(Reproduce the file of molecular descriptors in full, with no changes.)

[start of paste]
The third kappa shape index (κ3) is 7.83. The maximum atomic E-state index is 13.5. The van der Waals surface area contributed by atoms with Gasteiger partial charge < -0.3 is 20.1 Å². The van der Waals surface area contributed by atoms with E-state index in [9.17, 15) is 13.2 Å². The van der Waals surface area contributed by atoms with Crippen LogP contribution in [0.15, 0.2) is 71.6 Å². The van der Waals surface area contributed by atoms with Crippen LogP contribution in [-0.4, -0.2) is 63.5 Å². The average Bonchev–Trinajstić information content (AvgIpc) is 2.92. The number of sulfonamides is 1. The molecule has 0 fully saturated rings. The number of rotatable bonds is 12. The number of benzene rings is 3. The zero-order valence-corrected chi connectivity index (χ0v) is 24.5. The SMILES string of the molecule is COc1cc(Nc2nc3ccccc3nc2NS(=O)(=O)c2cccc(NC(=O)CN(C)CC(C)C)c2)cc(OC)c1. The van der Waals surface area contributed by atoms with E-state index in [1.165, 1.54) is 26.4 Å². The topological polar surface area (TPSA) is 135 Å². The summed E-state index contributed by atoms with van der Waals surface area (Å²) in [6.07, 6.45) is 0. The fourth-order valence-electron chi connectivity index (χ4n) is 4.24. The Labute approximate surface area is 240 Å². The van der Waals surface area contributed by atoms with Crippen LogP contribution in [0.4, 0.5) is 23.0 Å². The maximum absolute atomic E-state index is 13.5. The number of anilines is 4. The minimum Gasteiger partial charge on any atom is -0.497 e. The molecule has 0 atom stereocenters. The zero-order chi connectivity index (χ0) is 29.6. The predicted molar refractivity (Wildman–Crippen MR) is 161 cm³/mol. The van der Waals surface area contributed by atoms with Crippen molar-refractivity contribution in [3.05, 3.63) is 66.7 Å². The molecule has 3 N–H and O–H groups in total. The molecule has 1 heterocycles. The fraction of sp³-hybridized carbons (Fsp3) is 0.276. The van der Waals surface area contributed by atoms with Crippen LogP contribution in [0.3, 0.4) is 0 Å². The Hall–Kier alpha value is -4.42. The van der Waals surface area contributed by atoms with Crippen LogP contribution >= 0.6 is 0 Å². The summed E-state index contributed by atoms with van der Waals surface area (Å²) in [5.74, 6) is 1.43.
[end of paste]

The third kappa shape index (κ3) is 7.83. The maximum atomic E-state index is 13.5. The van der Waals surface area contributed by atoms with Gasteiger partial charge < -0.3 is 20.1 Å². The van der Waals surface area contributed by atoms with E-state index in [9.17, 15) is 13.2 Å². The van der Waals surface area contributed by atoms with Crippen LogP contribution in [0.15, 0.2) is 71.6 Å². The van der Waals surface area contributed by atoms with Crippen LogP contribution in [-0.4, -0.2) is 63.5 Å². The average Bonchev–Trinajstić information content (AvgIpc) is 2.92. The number of sulfonamides is 1. The molecule has 0 fully saturated rings. The number of rotatable bonds is 12. The number of benzene rings is 3. The zero-order valence-corrected chi connectivity index (χ0v) is 24.5. The SMILES string of the molecule is COc1cc(Nc2nc3ccccc3nc2NS(=O)(=O)c2cccc(NC(=O)CN(C)CC(C)C)c2)cc(OC)c1. The van der Waals surface area contributed by atoms with E-state index in [1.165, 1.54) is 26.4 Å². The topological polar surface area (TPSA) is 135 Å². The summed E-state index contributed by atoms with van der Waals surface area (Å²) in [6.07, 6.45) is 0. The fourth-order valence-electron chi connectivity index (χ4n) is 4.24. The Labute approximate surface area is 240 Å². The van der Waals surface area contributed by atoms with Crippen LogP contribution in [0.4, 0.5) is 23.0 Å². The maximum absolute atomic E-state index is 13.5. The number of anilines is 4. The minimum Gasteiger partial charge on any atom is -0.497 e. The molecule has 0 atom stereocenters. The zero-order chi connectivity index (χ0) is 29.6. The predicted molar refractivity (Wildman–Crippen MR) is 161 cm³/mol. The van der Waals surface area contributed by atoms with Crippen molar-refractivity contribution in [3.05, 3.63) is 66.7 Å². The molecule has 3 N–H and O–H groups in total. The molecule has 1 heterocycles. The fraction of sp³-hybridized carbons (Fsp3) is 0.276. The van der Waals surface area contributed by atoms with Crippen LogP contribution in [0.3, 0.4) is 0 Å². The Hall–Kier alpha value is -4.42. The van der Waals surface area contributed by atoms with Crippen LogP contribution >= 0.6 is 0 Å². The summed E-state index contributed by atoms with van der Waals surface area (Å²) in [5.74, 6) is 1.43.